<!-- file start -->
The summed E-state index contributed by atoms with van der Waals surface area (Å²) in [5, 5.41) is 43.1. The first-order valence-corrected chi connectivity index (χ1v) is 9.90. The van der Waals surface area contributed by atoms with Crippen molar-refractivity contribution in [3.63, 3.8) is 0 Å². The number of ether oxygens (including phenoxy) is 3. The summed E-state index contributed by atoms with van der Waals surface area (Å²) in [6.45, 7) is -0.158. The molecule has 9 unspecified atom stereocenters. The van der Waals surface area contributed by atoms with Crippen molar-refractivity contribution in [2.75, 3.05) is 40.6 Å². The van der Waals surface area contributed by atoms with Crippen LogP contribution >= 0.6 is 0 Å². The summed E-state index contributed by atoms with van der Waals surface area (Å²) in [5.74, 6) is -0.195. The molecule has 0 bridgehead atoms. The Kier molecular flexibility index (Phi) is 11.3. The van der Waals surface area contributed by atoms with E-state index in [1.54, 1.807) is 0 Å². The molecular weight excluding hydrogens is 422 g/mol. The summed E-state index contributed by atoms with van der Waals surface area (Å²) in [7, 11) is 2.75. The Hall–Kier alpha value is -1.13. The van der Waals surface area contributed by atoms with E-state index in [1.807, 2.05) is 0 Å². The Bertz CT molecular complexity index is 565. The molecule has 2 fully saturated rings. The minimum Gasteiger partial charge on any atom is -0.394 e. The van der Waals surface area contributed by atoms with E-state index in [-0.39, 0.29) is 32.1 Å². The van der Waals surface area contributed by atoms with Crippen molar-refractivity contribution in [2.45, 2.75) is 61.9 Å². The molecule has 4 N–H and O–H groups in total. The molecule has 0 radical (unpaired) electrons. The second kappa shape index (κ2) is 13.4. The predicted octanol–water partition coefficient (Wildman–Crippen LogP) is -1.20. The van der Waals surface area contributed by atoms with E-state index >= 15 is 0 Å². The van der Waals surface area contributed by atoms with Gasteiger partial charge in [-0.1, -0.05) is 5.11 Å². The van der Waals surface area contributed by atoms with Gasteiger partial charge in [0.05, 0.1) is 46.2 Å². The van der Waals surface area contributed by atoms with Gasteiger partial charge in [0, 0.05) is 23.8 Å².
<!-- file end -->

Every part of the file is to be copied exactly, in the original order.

The summed E-state index contributed by atoms with van der Waals surface area (Å²) in [5, 5.41) is 43.1. The first-order valence-corrected chi connectivity index (χ1v) is 9.90. The van der Waals surface area contributed by atoms with Crippen molar-refractivity contribution in [3.63, 3.8) is 0 Å². The number of ether oxygens (including phenoxy) is 3. The summed E-state index contributed by atoms with van der Waals surface area (Å²) in [6.45, 7) is -0.158. The molecule has 9 unspecified atom stereocenters. The van der Waals surface area contributed by atoms with Crippen molar-refractivity contribution in [2.75, 3.05) is 40.6 Å². The van der Waals surface area contributed by atoms with Crippen LogP contribution >= 0.6 is 0 Å². The summed E-state index contributed by atoms with van der Waals surface area (Å²) in [5.74, 6) is -0.195. The molecule has 0 bridgehead atoms. The Kier molecular flexibility index (Phi) is 11.3. The van der Waals surface area contributed by atoms with E-state index in [1.54, 1.807) is 0 Å². The molecular weight excluding hydrogens is 422 g/mol. The summed E-state index contributed by atoms with van der Waals surface area (Å²) in [7, 11) is 2.75. The Hall–Kier alpha value is -1.13. The van der Waals surface area contributed by atoms with E-state index in [1.807, 2.05) is 0 Å². The Bertz CT molecular complexity index is 565. The molecule has 2 fully saturated rings. The minimum Gasteiger partial charge on any atom is -0.394 e. The van der Waals surface area contributed by atoms with E-state index in [-0.39, 0.29) is 32.1 Å². The van der Waals surface area contributed by atoms with Crippen molar-refractivity contribution in [2.45, 2.75) is 61.9 Å². The molecule has 4 N–H and O–H groups in total. The molecule has 0 radical (unpaired) electrons. The second kappa shape index (κ2) is 13.4. The predicted octanol–water partition coefficient (Wildman–Crippen LogP) is -1.20. The van der Waals surface area contributed by atoms with E-state index >= 15 is 0 Å². The van der Waals surface area contributed by atoms with Gasteiger partial charge in [-0.1, -0.05) is 5.11 Å². The van der Waals surface area contributed by atoms with Gasteiger partial charge in [0.05, 0.1) is 46.2 Å². The van der Waals surface area contributed by atoms with Gasteiger partial charge in [0, 0.05) is 23.8 Å².